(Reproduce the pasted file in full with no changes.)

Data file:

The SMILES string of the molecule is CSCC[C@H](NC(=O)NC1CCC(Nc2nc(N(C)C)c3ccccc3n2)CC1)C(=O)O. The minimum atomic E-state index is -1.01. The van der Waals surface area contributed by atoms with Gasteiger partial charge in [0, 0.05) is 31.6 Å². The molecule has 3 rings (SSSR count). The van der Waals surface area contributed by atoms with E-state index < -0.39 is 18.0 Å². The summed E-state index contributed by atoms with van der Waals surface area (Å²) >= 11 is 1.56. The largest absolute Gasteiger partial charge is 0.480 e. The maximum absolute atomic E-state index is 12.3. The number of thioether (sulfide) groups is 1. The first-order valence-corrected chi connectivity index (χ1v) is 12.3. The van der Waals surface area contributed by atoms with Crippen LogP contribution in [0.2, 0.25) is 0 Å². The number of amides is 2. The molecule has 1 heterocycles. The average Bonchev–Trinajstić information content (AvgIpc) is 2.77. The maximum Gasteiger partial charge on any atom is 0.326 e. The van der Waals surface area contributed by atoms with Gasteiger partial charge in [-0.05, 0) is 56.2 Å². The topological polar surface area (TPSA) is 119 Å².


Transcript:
The SMILES string of the molecule is CSCC[C@H](NC(=O)NC1CCC(Nc2nc(N(C)C)c3ccccc3n2)CC1)C(=O)O. The minimum atomic E-state index is -1.01. The van der Waals surface area contributed by atoms with Gasteiger partial charge in [0, 0.05) is 31.6 Å². The molecule has 3 rings (SSSR count). The van der Waals surface area contributed by atoms with E-state index < -0.39 is 18.0 Å². The summed E-state index contributed by atoms with van der Waals surface area (Å²) >= 11 is 1.56. The largest absolute Gasteiger partial charge is 0.480 e. The maximum absolute atomic E-state index is 12.3. The number of thioether (sulfide) groups is 1. The first-order valence-corrected chi connectivity index (χ1v) is 12.3. The van der Waals surface area contributed by atoms with Crippen LogP contribution in [0.2, 0.25) is 0 Å². The number of amides is 2. The molecule has 1 heterocycles. The average Bonchev–Trinajstić information content (AvgIpc) is 2.77. The maximum Gasteiger partial charge on any atom is 0.326 e. The van der Waals surface area contributed by atoms with Gasteiger partial charge in [-0.05, 0) is 56.2 Å². The topological polar surface area (TPSA) is 119 Å².